I love it when fascinating, true stories inspire fiction for children. A brand new picture book called THE FREEMAN FIELD PHOTOGRAPH is a wonderful example. Join me in welcoming author Bryan Patrick Avery to Picture Book Builders! Bryan’s rhythmic language and Jerome White’s charming illustrations are full of emotion.
Inspired by Bryan’s grandfather, this book is set in 1945. A little girl named Sidney becomes worried about her father. He is a Tuskegee Airman who gets arrested after protesting segregation at the Freeman Army Airfield. Sidney has a cute dog who stays by her side throughout the story. After her father’s arrest, Sidney grabs her camera and runs to get a photograph of him before he is taken away on a plane. As the story unfolds, young readers will see the importance of being proactive and standing up for what’s right.
The story also celebrates the power of a photograph. As Bryan writes in his Author’s Note: “My grandfather’s photograph is proof that even something small (like a camera in a shoebox) can make a big difference.”
My favorite lines from the main picture book text:
Sidney turned toward the loud rumble of the plane as it roared to life. She watched the plane through tears as it rolled down the runway, climbed into the sky, and carried Daddy away.
Now let’s hear from Bryan!
What was your main inspiration for writing THE FREEMAN FIELD PHOTOGRAPH?
As a kid, I knew that my grandfather was a Tuskegee Airman, but it wasn’t until I was in high school that I learned about his role in the Freeman Field Mutiny.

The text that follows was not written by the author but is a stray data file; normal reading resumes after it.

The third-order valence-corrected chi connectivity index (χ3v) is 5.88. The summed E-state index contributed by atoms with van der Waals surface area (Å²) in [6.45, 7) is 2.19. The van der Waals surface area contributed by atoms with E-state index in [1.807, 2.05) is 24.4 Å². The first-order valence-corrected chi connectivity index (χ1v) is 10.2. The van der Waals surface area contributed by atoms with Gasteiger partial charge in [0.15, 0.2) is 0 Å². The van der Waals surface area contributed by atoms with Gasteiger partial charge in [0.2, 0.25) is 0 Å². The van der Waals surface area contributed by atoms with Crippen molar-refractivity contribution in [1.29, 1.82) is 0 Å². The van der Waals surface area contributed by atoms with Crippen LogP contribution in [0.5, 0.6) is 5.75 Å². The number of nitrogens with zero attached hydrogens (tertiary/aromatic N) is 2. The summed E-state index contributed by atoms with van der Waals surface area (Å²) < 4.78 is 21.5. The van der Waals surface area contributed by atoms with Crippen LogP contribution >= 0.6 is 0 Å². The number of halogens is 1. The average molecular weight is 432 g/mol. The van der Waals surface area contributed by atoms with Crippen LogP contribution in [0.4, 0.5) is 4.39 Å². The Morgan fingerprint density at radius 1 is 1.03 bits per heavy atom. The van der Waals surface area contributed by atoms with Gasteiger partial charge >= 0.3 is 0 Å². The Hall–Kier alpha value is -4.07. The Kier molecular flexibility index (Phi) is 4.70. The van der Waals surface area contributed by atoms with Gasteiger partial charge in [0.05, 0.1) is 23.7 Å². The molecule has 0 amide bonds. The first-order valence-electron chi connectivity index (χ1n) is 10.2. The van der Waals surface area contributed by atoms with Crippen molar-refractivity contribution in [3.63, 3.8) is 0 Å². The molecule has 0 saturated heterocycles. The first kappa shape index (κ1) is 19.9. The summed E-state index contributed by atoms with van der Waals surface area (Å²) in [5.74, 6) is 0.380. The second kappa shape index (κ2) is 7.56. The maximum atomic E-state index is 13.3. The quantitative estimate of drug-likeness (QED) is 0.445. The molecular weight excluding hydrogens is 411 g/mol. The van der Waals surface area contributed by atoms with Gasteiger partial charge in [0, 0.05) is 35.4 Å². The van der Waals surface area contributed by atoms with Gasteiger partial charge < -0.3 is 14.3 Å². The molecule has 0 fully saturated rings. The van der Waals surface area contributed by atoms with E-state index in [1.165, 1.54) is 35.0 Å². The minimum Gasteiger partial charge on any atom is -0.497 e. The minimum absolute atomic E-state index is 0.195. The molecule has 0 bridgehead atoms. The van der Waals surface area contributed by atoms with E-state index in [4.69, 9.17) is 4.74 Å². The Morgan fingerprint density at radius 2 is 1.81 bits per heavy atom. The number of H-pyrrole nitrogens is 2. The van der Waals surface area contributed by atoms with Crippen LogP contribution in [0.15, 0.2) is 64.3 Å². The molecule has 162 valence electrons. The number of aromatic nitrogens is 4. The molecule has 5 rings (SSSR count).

If you’re not familiar with the history behind it, in 1945 over 100 Black officers in the U.S. Army Air Corps were arrested at Freeman Army Airfield for refusing to accept the Jim Crow regulations on the base. This was during World War II, and refusing to carry out orders was an offense which could be punishable by death.
The day these brave officers were arrested, they were lined up on the flight line awaiting transport off the base. They had no idea where they were being taken or if they would see their families again. As they waited, they saw the military police confiscating and destroying cameras. They worried that this event would be swept under the rug and their sacrifice would be in vain. That’s where my grandfather comes into the picture.
His name was Harold J. Beaulieu, Sr., and he was the Non-Commissioned Officer in charge of the photography lab at Freeman Field. He figured that no one would permit photos to be taken so he hid a camera in a shoe box and secretly documented the event. One of his photographs appeared on the front page of the national edition of the Pittsburgh Courier on April 28, 1945. It led to a huge public outcry. The officers were released and the squadron commander was replaced. This event helped pave the way for the integration of the U.S. Armed Forces.
This a picture that Bryan’s grandfather took.
There isn’t much written about this important moment in American history (and there’s nothing written about it for children) so I wanted to create a story that shed light on these events in a way that children could understand and appreciate.
I’m so glad you did. Tell us about your writing process for this book.